I'm a composer and concert presenter who's not only a fan of the Kronos Quartet but has had the chance to work with them on the "Under 30" commissions; I'm "Under 30" composer No. 3. The first time I had the chance to hear the Kronos Quartet was actually as a child on the television show "Sesame Street." It was really great to see a string quartet live, in a fun environment, and there was something about their presence that was really interesting, even to a young child. There's something about how Kronos approaches interpreting music that is just so incredibly nuanced, because it's so informed by commissioning hundreds and hundreds of new compositions. — Dan Visconti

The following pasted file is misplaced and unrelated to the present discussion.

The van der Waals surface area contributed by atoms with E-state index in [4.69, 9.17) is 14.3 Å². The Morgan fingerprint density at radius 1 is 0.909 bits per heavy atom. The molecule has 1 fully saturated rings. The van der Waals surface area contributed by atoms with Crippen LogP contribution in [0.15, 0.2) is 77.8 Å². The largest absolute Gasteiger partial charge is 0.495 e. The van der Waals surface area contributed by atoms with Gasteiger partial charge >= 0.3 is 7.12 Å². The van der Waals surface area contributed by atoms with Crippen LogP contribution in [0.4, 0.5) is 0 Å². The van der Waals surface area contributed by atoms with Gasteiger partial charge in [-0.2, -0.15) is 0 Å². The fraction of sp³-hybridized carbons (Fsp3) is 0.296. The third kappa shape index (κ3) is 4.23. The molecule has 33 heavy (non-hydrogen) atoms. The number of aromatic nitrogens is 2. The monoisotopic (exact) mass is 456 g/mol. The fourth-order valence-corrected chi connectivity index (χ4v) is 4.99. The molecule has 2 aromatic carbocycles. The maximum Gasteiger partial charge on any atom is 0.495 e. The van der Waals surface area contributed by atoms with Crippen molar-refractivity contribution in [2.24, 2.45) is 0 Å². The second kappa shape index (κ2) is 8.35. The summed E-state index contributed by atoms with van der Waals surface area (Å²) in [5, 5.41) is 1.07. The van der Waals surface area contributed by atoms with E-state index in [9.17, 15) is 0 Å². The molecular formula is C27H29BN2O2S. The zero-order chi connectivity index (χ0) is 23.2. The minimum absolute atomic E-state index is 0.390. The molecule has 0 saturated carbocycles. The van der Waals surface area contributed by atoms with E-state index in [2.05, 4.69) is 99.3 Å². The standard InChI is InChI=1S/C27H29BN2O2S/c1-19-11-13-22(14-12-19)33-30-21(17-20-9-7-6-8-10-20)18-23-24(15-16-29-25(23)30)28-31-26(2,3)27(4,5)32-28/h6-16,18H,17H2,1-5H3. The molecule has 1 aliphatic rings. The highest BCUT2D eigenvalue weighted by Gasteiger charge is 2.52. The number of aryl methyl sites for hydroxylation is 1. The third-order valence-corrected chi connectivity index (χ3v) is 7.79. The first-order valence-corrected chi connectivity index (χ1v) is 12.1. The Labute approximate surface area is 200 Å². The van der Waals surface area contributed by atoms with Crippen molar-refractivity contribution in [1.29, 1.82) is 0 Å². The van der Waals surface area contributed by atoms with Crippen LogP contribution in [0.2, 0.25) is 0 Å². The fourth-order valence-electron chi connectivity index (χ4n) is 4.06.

I think 20 years ago I met the Kronos Quartet at a new music festival in Pittsburgh. A couple of days later, I got a phone call from David Harrington and he said that they were interested and wanted to work with me. I wasn't quite sure about this ensemble, and also my English was not very good, so it was very funny — after the phone call, I talked to my musician friends, and I said, "There is this very weird guy calling me, he says they're called the Kronos Quartet." My friends were all very shocked. And by then, I understood: "Ohhhh!" And then we had a piece by a Chinese composer, Zhou Long; that was the first piece for pipa [Chinese lute] and string quartet, which premiered in 1992. The experience of working with the Kronos Quartet opened my music thinking, or you could say was the turning point of my musical career. — Wu Man